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International Relations

'Quad' seen to discuss ways to curb China's influence in Indo-Pacific

US, India, Japan and Australia join for third security dialogue in Singapore

The Quadrilateral Security Dialogue will hold its third meeting in Singapore.    © Kyodo

NEW DELHI -- An informal grouping of India, the U.S., Japan and Australia known as the Quadrilateral Security Dialogue, or Quad, will hold its third meeting in Singapore this week, during which it is expected to focus on ways to counter China's growing influence in the Indo-Pacific region.

The security dialogue of the Quad, involving secretaries in the respective foreign offices of the four countries, will take place on the sidelines of the Nov. 14-15 ASEAN and East Asia Summit in Singapore.

"It is a meeting which takes place at the official functional level between the four countries and the agenda there normally is to look at how we can look at peace and prosperity issues in the region," said Vijay Thakur Singh, Secretary (East) in India's Ministry of External Affairs, as she briefed reporters on Prime Minister Narendra Modi's two-day visit to Singapore.

Shamshad A. Khan, visiting associate fellow at the Institute of Chinese Studies, said that the Quad's goal is to contain China's influence. "Since the U.S., the leading member of the Quad, has said that they stand up to anyone who threatens [their] interests and values, it is apparent that they are likely to give more teeth to this policy and it would be aimed at China," he said.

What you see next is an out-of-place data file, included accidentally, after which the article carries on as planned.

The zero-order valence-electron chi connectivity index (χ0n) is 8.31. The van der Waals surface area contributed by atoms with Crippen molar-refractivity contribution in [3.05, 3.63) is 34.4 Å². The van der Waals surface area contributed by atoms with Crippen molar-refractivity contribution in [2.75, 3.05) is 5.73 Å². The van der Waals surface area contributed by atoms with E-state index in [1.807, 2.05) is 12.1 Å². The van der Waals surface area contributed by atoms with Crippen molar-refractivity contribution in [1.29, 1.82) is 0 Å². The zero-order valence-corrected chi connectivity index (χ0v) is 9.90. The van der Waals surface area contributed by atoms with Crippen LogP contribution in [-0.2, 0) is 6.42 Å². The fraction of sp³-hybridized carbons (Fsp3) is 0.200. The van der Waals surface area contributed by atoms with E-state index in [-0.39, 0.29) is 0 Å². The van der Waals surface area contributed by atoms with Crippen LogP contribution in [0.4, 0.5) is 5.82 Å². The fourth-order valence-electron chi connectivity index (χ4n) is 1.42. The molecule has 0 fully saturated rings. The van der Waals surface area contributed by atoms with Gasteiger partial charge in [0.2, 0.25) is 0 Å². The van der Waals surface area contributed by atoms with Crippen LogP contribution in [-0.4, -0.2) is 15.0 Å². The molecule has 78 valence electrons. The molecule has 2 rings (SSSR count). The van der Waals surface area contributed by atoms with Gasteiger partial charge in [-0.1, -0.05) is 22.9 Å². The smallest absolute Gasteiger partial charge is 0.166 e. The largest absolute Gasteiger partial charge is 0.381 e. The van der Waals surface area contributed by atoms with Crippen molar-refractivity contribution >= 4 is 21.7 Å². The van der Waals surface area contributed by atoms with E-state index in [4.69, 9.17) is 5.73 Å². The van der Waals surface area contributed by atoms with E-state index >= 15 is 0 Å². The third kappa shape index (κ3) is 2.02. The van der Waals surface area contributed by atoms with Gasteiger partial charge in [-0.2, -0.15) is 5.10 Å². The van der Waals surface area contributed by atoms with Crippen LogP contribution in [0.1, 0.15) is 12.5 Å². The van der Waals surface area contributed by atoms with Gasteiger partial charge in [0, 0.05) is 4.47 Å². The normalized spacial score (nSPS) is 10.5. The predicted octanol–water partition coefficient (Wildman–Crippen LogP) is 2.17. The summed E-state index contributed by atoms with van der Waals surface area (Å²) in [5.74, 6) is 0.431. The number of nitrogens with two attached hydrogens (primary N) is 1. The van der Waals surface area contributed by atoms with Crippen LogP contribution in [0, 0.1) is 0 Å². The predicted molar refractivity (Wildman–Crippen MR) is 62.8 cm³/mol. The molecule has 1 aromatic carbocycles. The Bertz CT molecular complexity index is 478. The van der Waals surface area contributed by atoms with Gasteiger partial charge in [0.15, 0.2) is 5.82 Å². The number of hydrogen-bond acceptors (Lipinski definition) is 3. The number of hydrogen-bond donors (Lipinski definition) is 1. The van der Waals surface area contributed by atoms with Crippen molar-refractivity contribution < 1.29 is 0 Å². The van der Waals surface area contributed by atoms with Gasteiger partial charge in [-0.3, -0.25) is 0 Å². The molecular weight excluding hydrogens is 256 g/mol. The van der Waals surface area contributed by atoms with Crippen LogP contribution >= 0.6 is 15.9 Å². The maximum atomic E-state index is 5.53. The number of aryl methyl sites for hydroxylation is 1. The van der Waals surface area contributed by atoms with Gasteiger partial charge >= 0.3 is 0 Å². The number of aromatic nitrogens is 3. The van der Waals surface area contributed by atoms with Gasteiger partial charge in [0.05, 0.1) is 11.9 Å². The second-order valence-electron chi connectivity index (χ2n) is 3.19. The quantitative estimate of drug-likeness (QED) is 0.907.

The Quad was first proposed in 2007 by Japanese Prime Minister Shinzo Abe, and was revived last year in November in Manila to counteract China's growing military and economic might.

During their first meeting, Quad officials from four countries discussed issues of common interest in the Indo-Pacific region. They agreed that a free and open Indo-Pacific serves the long-term interests of all countries in the region and of the world at large.

The second meeting of the senior officials of the Quad took place in June this year in Singapore, during which the Indian side highlighted the country's vision for the Indo-Pacific region as outlined in Modi's keynote address at the Shangri-La Dialogue days before.

Modi had said his government's vision for the Indo-Pacific was that of "a free, open, inclusive region," adding that Southeast Asia was "at its center," as India sought to cooperate for an architecture for peace and security in this region.

Meanwhile, Modi is scheduled to hold a meeting with U.S. Vice President Mike Pence on Wednesday in Singapore, where the Indian leader will also deliver a keynote address at the Fintech Festival, the first head of government to do so, and attend the second Regional Comprehensive Economic Partnership summit.

"Amid the trade protectionism, China wants this free trade bloc [RCEP] to come to fruition. However, India has not yet given its consent considering that the RCEP would open its markets wider to imports from China," Khan of ICS pointed out.

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